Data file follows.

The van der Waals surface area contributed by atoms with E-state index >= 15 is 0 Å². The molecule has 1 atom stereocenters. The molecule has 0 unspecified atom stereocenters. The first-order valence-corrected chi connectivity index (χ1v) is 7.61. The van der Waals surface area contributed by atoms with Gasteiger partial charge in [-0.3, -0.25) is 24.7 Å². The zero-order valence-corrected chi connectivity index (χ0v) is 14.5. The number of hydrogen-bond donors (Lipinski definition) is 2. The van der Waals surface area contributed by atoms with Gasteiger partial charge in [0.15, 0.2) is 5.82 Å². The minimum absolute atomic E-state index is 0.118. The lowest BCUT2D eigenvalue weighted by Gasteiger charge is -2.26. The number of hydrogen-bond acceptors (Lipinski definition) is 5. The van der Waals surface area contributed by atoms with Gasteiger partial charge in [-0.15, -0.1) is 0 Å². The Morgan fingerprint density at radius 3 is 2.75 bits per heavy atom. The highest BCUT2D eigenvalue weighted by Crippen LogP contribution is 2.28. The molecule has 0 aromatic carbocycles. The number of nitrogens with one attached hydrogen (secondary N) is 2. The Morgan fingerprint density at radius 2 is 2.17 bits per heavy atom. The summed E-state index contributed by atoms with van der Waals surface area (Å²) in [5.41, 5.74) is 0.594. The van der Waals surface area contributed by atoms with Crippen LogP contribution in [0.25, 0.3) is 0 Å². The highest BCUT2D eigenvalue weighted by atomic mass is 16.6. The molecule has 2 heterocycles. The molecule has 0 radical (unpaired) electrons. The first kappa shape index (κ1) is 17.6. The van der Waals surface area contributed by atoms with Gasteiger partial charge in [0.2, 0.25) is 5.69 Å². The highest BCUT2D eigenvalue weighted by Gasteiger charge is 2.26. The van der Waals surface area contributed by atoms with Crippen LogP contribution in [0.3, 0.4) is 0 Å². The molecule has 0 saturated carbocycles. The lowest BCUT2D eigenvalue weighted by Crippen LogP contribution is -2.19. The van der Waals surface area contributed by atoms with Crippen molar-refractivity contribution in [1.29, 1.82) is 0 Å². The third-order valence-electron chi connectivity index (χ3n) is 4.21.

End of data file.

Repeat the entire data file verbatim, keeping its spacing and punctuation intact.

The van der Waals surface area contributed by atoms with E-state index >= 15 is 0 Å². The molecule has 1 atom stereocenters. The molecule has 0 unspecified atom stereocenters. The first-order valence-corrected chi connectivity index (χ1v) is 7.61. The van der Waals surface area contributed by atoms with Gasteiger partial charge in [-0.3, -0.25) is 24.7 Å². The zero-order valence-corrected chi connectivity index (χ0v) is 14.5. The number of hydrogen-bond donors (Lipinski definition) is 2. The van der Waals surface area contributed by atoms with Gasteiger partial charge in [0.15, 0.2) is 5.82 Å². The minimum absolute atomic E-state index is 0.118. The lowest BCUT2D eigenvalue weighted by Gasteiger charge is -2.26. The number of hydrogen-bond acceptors (Lipinski definition) is 5. The van der Waals surface area contributed by atoms with Gasteiger partial charge in [-0.15, -0.1) is 0 Å². The Morgan fingerprint density at radius 3 is 2.75 bits per heavy atom. The highest BCUT2D eigenvalue weighted by Crippen LogP contribution is 2.28. The molecule has 0 aromatic carbocycles. The number of nitrogens with one attached hydrogen (secondary N) is 2. The Morgan fingerprint density at radius 2 is 2.17 bits per heavy atom. The summed E-state index contributed by atoms with van der Waals surface area (Å²) in [5.41, 5.74) is 0.594. The van der Waals surface area contributed by atoms with Crippen LogP contribution in [0.25, 0.3) is 0 Å². The highest BCUT2D eigenvalue weighted by atomic mass is 16.6. The molecule has 2 heterocycles. The molecule has 0 radical (unpaired) electrons. The first kappa shape index (κ1) is 17.6. The van der Waals surface area contributed by atoms with Gasteiger partial charge in [0.2, 0.25) is 5.69 Å². The highest BCUT2D eigenvalue weighted by Gasteiger charge is 2.26. The van der Waals surface area contributed by atoms with Crippen LogP contribution in [0.3, 0.4) is 0 Å². The molecule has 0 saturated carbocycles. The lowest BCUT2D eigenvalue weighted by Crippen LogP contribution is -2.19. The van der Waals surface area contributed by atoms with Crippen molar-refractivity contribution in [1.29, 1.82) is 0 Å². The third-order valence-electron chi connectivity index (χ3n) is 4.21.